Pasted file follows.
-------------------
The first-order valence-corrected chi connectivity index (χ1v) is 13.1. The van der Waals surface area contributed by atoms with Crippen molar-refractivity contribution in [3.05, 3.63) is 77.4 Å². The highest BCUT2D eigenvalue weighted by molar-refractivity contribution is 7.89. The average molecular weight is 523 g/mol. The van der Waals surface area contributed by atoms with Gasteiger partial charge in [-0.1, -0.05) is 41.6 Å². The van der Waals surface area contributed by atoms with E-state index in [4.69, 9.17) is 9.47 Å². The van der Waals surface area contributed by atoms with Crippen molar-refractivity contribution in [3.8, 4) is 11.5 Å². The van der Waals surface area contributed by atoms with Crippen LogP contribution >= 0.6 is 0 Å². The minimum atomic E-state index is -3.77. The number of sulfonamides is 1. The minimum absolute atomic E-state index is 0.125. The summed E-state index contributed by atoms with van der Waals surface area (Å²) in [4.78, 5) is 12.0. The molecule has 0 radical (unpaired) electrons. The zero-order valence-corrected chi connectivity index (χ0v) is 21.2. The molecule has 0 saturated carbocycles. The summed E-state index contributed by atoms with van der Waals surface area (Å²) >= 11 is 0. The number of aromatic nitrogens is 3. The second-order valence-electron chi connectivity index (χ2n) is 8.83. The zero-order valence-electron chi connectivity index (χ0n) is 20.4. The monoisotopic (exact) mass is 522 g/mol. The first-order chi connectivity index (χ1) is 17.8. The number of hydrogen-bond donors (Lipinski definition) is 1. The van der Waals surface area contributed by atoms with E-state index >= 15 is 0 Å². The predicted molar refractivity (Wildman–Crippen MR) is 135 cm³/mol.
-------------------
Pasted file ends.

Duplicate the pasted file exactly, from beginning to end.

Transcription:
The first-order valence-corrected chi connectivity index (χ1v) is 13.1. The van der Waals surface area contributed by atoms with Crippen molar-refractivity contribution in [3.05, 3.63) is 77.4 Å². The highest BCUT2D eigenvalue weighted by molar-refractivity contribution is 7.89. The average molecular weight is 523 g/mol. The van der Waals surface area contributed by atoms with Gasteiger partial charge in [-0.1, -0.05) is 41.6 Å². The van der Waals surface area contributed by atoms with E-state index in [4.69, 9.17) is 9.47 Å². The van der Waals surface area contributed by atoms with Crippen molar-refractivity contribution in [3.8, 4) is 11.5 Å². The van der Waals surface area contributed by atoms with Crippen LogP contribution >= 0.6 is 0 Å². The minimum atomic E-state index is -3.77. The number of sulfonamides is 1. The minimum absolute atomic E-state index is 0.125. The summed E-state index contributed by atoms with van der Waals surface area (Å²) in [4.78, 5) is 12.0. The molecule has 0 radical (unpaired) electrons. The zero-order valence-corrected chi connectivity index (χ0v) is 21.2. The molecule has 0 saturated carbocycles. The summed E-state index contributed by atoms with van der Waals surface area (Å²) >= 11 is 0. The number of aromatic nitrogens is 3. The second-order valence-electron chi connectivity index (χ2n) is 8.83. The zero-order valence-electron chi connectivity index (χ0n) is 20.4. The monoisotopic (exact) mass is 522 g/mol. The first-order chi connectivity index (χ1) is 17.8. The number of hydrogen-bond donors (Lipinski definition) is 1. The van der Waals surface area contributed by atoms with E-state index >= 15 is 0 Å². The predicted molar refractivity (Wildman–Crippen MR) is 135 cm³/mol.